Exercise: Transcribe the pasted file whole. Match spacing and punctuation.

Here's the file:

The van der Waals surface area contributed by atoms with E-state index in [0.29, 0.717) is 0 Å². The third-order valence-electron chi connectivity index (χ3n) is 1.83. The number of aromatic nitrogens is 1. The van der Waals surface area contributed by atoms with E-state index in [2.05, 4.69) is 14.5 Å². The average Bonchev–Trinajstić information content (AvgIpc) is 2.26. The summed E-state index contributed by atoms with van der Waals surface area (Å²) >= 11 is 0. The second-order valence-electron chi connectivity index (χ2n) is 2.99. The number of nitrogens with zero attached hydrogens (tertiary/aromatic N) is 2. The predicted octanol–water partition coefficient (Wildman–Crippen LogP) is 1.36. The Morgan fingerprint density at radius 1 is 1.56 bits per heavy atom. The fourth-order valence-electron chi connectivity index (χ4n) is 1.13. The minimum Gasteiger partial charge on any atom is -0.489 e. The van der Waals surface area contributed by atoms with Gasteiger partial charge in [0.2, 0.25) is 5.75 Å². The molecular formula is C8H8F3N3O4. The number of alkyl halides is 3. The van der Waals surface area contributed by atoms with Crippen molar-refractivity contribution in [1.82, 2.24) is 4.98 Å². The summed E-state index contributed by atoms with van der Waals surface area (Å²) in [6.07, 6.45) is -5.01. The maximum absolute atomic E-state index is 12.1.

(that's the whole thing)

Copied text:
The van der Waals surface area contributed by atoms with E-state index in [0.29, 0.717) is 0 Å². The third-order valence-electron chi connectivity index (χ3n) is 1.83. The number of aromatic nitrogens is 1. The van der Waals surface area contributed by atoms with E-state index in [2.05, 4.69) is 14.5 Å². The average Bonchev–Trinajstić information content (AvgIpc) is 2.26. The summed E-state index contributed by atoms with van der Waals surface area (Å²) >= 11 is 0. The second-order valence-electron chi connectivity index (χ2n) is 2.99. The number of nitrogens with zero attached hydrogens (tertiary/aromatic N) is 2. The predicted octanol–water partition coefficient (Wildman–Crippen LogP) is 1.36. The Morgan fingerprint density at radius 1 is 1.56 bits per heavy atom. The fourth-order valence-electron chi connectivity index (χ4n) is 1.13. The minimum Gasteiger partial charge on any atom is -0.489 e. The van der Waals surface area contributed by atoms with Gasteiger partial charge in [0.2, 0.25) is 5.75 Å². The molecular formula is C8H8F3N3O4. The number of alkyl halides is 3. The van der Waals surface area contributed by atoms with Crippen molar-refractivity contribution in [1.82, 2.24) is 4.98 Å². The summed E-state index contributed by atoms with van der Waals surface area (Å²) in [6.07, 6.45) is -5.01. The maximum absolute atomic E-state index is 12.1.